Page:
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Is there a better way to solder SMD other than soldering on end and then soldering the other end? Does it pay to dispense solder paste then glue the SMDs on to the PCB, then pass it thru a "reflow" owen.

I use home owen to smooth out the solder joints but I wonder about the use of solder paste. Any wisdom out there?
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Old 16th April 2007, 12:07 AM   #38
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Quote:
Originally posted by koolkid731
Is there a better way to solder SMD other than soldering on end and then soldering the other end? Does it pay to dispense solder paste then glue the SMDs on to the PCB, then pass it thru a "reflow" owen.

I use home owen to smooth out the solder joints but I wonder about the use of solder paste. Any wisdom out there?
Its not really worth it imo unless you use small pitch or no lead parts, then it should be much easier w/ reflow. But if you are already throwing the board in the oven, it would save time.

Tube of solder paste from digikey is ~$50 if you want to try it out. No need to glue the parts down if you are careful.
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Old 16th April 2007, 02:28 AM   #39
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Quote:
Originally posted by koolkid731
Is there a better way to solder SMD other than soldering on end and then soldering the other end?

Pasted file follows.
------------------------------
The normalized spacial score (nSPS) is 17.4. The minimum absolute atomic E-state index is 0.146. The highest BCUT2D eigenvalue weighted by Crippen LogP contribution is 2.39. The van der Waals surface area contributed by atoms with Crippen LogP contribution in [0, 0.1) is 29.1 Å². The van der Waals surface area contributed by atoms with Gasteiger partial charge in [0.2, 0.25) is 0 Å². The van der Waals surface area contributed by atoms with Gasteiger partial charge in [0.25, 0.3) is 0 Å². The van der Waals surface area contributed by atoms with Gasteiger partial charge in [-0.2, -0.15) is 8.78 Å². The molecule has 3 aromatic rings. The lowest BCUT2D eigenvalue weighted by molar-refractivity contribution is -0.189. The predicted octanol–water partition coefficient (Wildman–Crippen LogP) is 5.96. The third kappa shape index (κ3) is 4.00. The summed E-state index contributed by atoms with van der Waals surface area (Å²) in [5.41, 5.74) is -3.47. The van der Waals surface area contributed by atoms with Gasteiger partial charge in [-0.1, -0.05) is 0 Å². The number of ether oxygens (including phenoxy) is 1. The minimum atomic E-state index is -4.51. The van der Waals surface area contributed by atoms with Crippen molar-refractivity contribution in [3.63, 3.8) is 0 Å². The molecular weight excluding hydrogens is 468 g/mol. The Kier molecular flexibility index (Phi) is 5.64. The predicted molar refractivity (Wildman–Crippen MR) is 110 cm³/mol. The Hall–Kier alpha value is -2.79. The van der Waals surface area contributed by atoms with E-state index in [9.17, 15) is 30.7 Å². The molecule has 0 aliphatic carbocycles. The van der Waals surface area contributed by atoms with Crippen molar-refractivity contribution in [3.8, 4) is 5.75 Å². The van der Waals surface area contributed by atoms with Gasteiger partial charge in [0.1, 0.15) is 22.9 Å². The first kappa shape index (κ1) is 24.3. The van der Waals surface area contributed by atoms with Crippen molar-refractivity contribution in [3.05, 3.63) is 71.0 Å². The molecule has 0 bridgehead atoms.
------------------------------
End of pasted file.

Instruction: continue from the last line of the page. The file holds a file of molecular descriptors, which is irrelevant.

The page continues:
Paste and a reflow oven is best, but you'd be lucky to have access to a real one let alone have one The next best method is to use paste and a hot air rework station. The next best method is a good old adjustable temperature soldering iron with a chisel tip. Use liquid flux when possible for any method to get good solder joints with surface mount parts and clean with isopropyl alcohol and lint free wipes/cloth to remove any flux residue.

Quote:
Originally posted by koolkid731
Does it pay to dispense solder paste then glue the SMDs on to the PCB, then pass it thru a "reflow" owen.
Quote:
Originally posted by thomas997
No need to glue the parts down if you are careful.
Usually glue is used for wave soldering. When heated properly most parts will center themselves when passing through a reflow oven thus no need for glue to hold the parts down.
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Old 16th April 2007, 03:25 PM   #40
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Thx for the replies.

I haven't tried solder paste because of the need to dispense it onto the pads, in small droplets (????) then to place the SMDs, all of them. What if I hit the boards and dislocated some SMDs? I would have to reposition them again, wouldn't I. Plus solder paste seems expensive. I bought some but never got around to use it and it's expired by now, most likely (I haven't dared opening the vial!)

I looked at some sites on SMD soldering. They seem to use just solder wire, like what I still do.

Why should one remove flux with isopropanol? for reliability? to prevent further chemical reaction? (acid attack?)